And here’s the key take-away, I’m guessing that’s equally true for my Conservative Republican friends. We can go all in on specific political philosophies without our affiliations dominating our identities. We’re all humans, parents, siblings, friends, citizens, first, second, and third.

Consider a dystopian future, in say 22nd Century (dis)United States, where tombstones in cemeteries lead with deceased people’s political parties. Name, birth year, year of death, Moderate Republican. Name, birth year, year of death, Social Democrat. At times it feels like we’re headed down that path.

Social consciousness necessitates political engagement; but political engagement should not detract from multi-layered, nuanced, constantly evolving identities that begin and end with our common humanity.

*upon further thought, each of which could turn political

**I’m going to be cremated and spread liberally (not conservatively) in nature



A Key to Intellectual Vitality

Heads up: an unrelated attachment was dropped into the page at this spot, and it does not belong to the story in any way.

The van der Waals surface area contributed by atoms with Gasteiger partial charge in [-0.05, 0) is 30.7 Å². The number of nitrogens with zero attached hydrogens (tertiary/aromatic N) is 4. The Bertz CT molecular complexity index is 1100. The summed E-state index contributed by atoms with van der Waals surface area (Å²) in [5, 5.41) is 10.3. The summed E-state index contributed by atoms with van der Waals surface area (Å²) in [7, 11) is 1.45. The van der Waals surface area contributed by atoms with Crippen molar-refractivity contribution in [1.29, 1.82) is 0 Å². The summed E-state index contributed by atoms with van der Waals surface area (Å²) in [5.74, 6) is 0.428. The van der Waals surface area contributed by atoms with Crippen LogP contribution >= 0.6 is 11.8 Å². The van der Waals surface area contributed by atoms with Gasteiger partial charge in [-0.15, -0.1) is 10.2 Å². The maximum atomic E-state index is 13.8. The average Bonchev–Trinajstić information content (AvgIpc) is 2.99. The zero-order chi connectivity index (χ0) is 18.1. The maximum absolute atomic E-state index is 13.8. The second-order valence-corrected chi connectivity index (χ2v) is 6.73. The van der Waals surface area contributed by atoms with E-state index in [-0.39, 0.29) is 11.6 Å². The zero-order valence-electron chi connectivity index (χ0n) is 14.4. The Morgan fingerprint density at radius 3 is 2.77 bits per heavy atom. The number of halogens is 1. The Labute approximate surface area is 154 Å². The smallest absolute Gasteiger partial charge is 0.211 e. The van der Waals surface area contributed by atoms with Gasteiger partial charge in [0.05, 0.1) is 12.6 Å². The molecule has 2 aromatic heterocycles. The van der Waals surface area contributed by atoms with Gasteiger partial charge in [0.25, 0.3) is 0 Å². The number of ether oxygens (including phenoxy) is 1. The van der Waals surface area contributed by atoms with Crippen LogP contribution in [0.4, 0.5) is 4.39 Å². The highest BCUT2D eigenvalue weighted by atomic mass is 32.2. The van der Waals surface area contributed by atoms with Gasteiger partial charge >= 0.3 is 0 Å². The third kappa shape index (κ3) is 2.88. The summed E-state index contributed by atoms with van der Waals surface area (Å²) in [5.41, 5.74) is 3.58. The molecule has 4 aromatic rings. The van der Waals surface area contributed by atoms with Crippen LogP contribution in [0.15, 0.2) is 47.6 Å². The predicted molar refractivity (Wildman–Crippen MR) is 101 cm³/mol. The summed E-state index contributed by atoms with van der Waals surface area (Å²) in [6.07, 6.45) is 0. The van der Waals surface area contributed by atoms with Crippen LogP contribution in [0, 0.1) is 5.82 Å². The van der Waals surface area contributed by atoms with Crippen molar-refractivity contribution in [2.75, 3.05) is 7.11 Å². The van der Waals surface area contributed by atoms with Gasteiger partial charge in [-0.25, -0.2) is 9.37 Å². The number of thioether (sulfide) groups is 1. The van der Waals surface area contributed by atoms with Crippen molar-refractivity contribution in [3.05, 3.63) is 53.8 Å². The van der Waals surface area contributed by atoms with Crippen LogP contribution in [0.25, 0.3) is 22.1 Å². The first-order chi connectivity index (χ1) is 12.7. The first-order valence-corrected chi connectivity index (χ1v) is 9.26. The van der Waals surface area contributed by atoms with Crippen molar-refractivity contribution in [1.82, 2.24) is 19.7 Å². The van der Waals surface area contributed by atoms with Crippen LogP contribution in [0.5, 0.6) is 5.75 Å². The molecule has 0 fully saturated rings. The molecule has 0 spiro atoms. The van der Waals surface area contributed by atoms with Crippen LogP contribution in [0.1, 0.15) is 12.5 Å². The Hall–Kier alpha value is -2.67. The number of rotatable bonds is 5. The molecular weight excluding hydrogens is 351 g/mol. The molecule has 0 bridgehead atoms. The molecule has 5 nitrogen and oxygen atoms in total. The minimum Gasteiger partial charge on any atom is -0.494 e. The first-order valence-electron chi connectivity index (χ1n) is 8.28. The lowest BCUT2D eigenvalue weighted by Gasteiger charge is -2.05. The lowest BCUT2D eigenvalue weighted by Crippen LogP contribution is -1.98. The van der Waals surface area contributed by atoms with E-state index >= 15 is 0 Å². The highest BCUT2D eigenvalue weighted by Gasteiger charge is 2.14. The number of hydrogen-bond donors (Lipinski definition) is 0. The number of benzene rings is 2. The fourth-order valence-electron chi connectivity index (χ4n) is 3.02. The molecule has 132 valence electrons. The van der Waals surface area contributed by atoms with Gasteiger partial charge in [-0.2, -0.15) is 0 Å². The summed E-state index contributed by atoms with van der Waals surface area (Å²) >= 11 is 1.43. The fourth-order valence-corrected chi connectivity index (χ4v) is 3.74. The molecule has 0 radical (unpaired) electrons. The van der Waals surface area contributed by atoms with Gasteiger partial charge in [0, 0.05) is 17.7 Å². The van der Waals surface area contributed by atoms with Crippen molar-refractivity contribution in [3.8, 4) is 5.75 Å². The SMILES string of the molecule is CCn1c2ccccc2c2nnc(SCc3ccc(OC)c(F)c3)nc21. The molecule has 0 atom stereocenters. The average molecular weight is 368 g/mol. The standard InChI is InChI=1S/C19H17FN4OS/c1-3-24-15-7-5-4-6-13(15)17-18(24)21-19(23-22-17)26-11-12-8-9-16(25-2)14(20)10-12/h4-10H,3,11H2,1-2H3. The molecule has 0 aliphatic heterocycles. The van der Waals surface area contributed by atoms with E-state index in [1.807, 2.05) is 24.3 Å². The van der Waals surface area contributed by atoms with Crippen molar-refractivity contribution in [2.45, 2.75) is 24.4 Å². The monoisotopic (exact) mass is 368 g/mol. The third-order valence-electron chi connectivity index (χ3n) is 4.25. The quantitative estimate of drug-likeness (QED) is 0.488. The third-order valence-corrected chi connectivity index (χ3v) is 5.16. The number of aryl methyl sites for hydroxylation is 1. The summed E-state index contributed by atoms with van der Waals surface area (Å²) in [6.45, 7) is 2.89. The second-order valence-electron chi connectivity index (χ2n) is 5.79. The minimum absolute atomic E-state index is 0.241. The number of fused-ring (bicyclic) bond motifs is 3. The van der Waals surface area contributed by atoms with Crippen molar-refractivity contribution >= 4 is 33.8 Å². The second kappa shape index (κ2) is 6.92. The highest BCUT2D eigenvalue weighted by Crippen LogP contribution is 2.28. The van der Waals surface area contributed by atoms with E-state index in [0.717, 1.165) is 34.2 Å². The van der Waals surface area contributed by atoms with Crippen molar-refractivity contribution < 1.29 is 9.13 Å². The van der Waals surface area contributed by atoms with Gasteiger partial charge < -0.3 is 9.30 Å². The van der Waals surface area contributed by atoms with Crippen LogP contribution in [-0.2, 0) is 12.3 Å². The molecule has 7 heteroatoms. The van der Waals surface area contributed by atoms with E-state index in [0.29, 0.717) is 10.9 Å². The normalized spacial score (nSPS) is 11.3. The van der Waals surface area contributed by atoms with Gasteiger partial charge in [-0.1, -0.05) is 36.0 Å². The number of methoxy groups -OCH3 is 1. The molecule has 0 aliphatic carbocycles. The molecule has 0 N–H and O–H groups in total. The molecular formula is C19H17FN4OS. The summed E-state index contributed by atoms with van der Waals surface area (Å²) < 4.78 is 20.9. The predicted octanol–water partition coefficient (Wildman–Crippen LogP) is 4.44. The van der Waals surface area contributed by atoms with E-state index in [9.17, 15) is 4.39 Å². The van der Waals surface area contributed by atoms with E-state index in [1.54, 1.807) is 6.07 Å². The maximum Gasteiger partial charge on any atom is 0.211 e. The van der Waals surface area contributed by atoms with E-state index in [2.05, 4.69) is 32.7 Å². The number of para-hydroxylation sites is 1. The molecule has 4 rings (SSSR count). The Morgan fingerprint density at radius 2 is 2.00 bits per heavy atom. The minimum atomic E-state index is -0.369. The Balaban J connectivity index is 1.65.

Physical fitness results from two things, engaging in physical activity until muscles break down, and replenishing the body with healthy food and rest, especially sleep. As a result of this pattern, one’s muscles spring back a little bit stronger.

In similar fashion, intellectual vitality results from serious consideration of ideas that challenge one’s worldview. Instead of muscles breaking down, one’s assumptions do. Dan Dan the Transportation Man reminded me of this recently. DDTM is a good friend with whom I run about 25-30 miles a week. He’s the Federal Government’s boss man for Washington State’s freeways. Which means whenever anyone in our running posse gets stuck in traffic, we give him shit.

At the end of a recent run, he excitedly told me about a bold traffic experiment taking place in a small town in Northwest England. Here’s the introduction to the story:

No traffic lights. No traffic signs. No painted lines in the roadway. No curbs. And 26,000 vehicles passing every day through a traditional village center with busy pedestrian traffic.